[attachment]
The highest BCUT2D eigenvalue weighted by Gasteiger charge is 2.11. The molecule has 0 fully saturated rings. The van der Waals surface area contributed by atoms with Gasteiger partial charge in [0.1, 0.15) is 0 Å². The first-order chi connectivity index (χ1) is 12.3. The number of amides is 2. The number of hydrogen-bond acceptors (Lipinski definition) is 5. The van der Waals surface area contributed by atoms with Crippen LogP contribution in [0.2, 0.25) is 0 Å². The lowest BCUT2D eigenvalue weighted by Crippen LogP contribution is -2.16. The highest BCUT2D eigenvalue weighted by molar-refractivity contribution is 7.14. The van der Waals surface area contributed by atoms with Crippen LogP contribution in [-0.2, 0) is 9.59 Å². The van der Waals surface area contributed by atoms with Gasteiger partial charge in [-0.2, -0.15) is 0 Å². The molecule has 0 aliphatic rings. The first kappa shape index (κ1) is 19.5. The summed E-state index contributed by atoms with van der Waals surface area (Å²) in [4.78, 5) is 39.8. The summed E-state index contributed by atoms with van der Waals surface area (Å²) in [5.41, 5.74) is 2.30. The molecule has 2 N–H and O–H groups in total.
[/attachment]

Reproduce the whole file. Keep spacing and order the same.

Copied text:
The highest BCUT2D eigenvalue weighted by Gasteiger charge is 2.11. The molecule has 0 fully saturated rings. The van der Waals surface area contributed by atoms with Gasteiger partial charge in [0.1, 0.15) is 0 Å². The first-order chi connectivity index (χ1) is 12.3. The number of amides is 2. The number of hydrogen-bond acceptors (Lipinski definition) is 5. The van der Waals surface area contributed by atoms with Crippen LogP contribution in [0.2, 0.25) is 0 Å². The lowest BCUT2D eigenvalue weighted by Crippen LogP contribution is -2.16. The highest BCUT2D eigenvalue weighted by molar-refractivity contribution is 7.14. The van der Waals surface area contributed by atoms with Crippen LogP contribution in [-0.2, 0) is 9.59 Å². The van der Waals surface area contributed by atoms with Gasteiger partial charge in [-0.2, -0.15) is 0 Å². The molecule has 0 aliphatic rings. The first kappa shape index (κ1) is 19.5. The summed E-state index contributed by atoms with van der Waals surface area (Å²) in [4.78, 5) is 39.8. The summed E-state index contributed by atoms with van der Waals surface area (Å²) in [5.41, 5.74) is 2.30. The molecule has 2 N–H and O–H groups in total.